Jennifer turned her head as he was drinking in the sight of her, and smiled. Tom quickly averted his eyes, and she said, “See anything you like?”

Tom began to stammer an apology, but she laughed good-naturedly, and he joined in. Then he said, “I guess you Kiwis would rather have stuck together, huh?” referring to the fact that John was in sub number one.

Jennifer shook her head. “No, I’m glad I’m diving with you.” Then she took off her sunglasses and looked directly into his eyes, and Tom felt a wave of goose bumps roll over him.
“Look, Tom,” she said, “I suppose it’s about time I came clean, owned up, so to speak. I know you think John and I have got something going, and I admit I’ve done nothing to make you think otherwise.” Tom started to say something, and she hurried on. “I was married a year or so ago, to a guy I met while I was with the Cousteau crowd. It was a mistake, a short, grubby business, and now it’s over. But…Oates is my married name.” She paused again, and Tom began to get an idea of what was coming. Then Jennifer said, “My maiden name is Peel. John is my older brother.”

Tom felt his scalp begin to tingle, that unmistakable feeling you get when something you thought was out of reach suddenly becomes attainable. Then Jennifer sat up, cross-legged, close to him.

“I know I’ve been cool towards you,” she said, “even though I was very much attracted to you” – Tom’s heart began to thump – “because I wasn’t sure I wanted to make another commitment.” She looked at him with her open, frank gaze. “Because that’s what it has to be with me, Tom. I don’t have casual affairs.”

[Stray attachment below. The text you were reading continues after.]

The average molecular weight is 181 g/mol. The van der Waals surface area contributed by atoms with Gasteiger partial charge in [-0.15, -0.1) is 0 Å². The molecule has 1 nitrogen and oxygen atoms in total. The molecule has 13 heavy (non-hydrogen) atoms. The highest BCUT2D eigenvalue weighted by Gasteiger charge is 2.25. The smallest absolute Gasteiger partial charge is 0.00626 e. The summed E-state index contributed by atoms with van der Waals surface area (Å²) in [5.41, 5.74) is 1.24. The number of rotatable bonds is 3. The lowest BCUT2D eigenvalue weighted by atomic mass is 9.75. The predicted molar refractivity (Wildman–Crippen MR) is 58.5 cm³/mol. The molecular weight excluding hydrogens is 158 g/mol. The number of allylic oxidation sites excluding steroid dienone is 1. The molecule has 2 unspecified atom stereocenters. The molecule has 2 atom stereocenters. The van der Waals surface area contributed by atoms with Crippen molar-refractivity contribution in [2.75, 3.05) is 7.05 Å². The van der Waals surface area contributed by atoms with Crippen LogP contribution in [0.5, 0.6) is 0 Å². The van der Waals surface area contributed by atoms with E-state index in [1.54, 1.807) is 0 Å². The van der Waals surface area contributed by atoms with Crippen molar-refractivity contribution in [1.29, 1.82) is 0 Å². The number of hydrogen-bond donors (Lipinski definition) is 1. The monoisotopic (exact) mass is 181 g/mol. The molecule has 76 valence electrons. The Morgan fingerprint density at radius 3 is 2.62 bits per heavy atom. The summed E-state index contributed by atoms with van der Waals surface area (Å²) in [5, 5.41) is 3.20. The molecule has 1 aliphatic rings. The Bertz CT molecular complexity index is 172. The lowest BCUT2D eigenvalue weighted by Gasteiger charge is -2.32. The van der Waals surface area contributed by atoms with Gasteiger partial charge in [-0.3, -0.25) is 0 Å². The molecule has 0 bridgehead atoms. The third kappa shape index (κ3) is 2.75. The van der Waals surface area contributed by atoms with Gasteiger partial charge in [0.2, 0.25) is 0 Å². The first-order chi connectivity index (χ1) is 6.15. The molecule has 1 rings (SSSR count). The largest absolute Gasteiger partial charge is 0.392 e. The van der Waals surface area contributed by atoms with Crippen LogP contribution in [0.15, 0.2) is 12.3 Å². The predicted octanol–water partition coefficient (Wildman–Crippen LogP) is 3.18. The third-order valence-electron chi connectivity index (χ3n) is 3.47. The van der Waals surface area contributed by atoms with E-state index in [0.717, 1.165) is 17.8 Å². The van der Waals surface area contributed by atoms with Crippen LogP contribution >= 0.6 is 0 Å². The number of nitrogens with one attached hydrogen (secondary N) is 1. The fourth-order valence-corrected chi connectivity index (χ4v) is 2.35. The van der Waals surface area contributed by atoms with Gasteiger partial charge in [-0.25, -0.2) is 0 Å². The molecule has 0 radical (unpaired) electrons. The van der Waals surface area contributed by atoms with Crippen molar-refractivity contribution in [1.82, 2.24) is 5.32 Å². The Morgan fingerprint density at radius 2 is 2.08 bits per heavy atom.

Tom swallowed hard, and said, “Believe me, Jennifer, any affair I had with you would be anything but casual.”

She smiled shyly at him, then leaned towards him and kissed him lightly, then harder, her luscious mouth opening under his. She touched him through his shorts; Tom was hard as a rock, and for a moment he thought he was going to have an embarrassment right there, and he pulled gently away. They looked at each other, breathing hard, eyes shining.

“God, I want you,” he said.

Jennifer nodded, serious now. “Me too,” she said. Then she stood up in one fluid movement. “Give me five minutes.” She gathered up her towel and sunglasses and walked off in the direction of the cabins, leaving Tom sitting there, out of breath and nursing an almost painful erection.


When Tom knocked softly on the door of her cabin, he heard her call quietly, “It’s open,” and he turned the knob and entered. The room was in semi-darkness; she had drawn the curtains over the portals, and was standing by the bed, wearing a short white robe that ended mid-thigh. Her blonde hair was loose and fell about her face in a golden cascade. Tom thought she was the most beautiful woman he had ever seen.
Tom crossed the room quickly, and reached out and touched her cheek. She turned her head and kissed his palm, making him shiver. Then she moved close so their bodies were touching, and kissed him lightly on the lips, then began to unbutton his shirt. Tom loosened her robe and put his hands on her narrow waist, running his hands lightly over her satiny skin.. They kissed for a few moments, then Tom took off her robe and dropped it to the floor, then picked her up and carried her to the bed.